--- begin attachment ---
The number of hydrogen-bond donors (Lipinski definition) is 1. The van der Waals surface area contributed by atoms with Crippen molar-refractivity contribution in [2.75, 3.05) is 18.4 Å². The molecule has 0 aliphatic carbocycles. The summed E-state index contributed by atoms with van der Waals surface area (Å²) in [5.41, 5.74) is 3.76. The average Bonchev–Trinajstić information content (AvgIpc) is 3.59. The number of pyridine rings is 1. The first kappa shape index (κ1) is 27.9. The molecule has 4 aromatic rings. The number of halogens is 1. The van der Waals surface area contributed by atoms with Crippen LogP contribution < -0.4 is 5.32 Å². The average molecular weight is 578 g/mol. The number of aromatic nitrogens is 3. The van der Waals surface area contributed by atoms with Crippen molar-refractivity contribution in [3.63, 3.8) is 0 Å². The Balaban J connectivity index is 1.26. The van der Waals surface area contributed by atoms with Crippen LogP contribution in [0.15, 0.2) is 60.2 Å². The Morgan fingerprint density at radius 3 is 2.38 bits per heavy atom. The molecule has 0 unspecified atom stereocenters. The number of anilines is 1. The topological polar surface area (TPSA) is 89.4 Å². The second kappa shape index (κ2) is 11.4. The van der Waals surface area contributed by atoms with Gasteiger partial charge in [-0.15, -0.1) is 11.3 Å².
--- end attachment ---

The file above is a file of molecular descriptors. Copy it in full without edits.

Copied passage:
The number of hydrogen-bond donors (Lipinski definition) is 1. The van der Waals surface area contributed by atoms with Crippen molar-refractivity contribution in [2.75, 3.05) is 18.4 Å². The molecule has 0 aliphatic carbocycles. The summed E-state index contributed by atoms with van der Waals surface area (Å²) in [5.41, 5.74) is 3.76. The average Bonchev–Trinajstić information content (AvgIpc) is 3.59. The number of pyridine rings is 1. The first kappa shape index (κ1) is 27.9. The molecule has 4 aromatic rings. The number of halogens is 1. The van der Waals surface area contributed by atoms with Crippen LogP contribution < -0.4 is 5.32 Å². The average molecular weight is 578 g/mol. The number of aromatic nitrogens is 3. The van der Waals surface area contributed by atoms with Crippen molar-refractivity contribution in [3.63, 3.8) is 0 Å². The Balaban J connectivity index is 1.26. The van der Waals surface area contributed by atoms with Crippen LogP contribution in [0.15, 0.2) is 60.2 Å². The Morgan fingerprint density at radius 3 is 2.38 bits per heavy atom. The molecule has 0 unspecified atom stereocenters. The number of anilines is 1. The topological polar surface area (TPSA) is 89.4 Å². The second kappa shape index (κ2) is 11.4. The van der Waals surface area contributed by atoms with Gasteiger partial charge in [-0.15, -0.1) is 11.3 Å².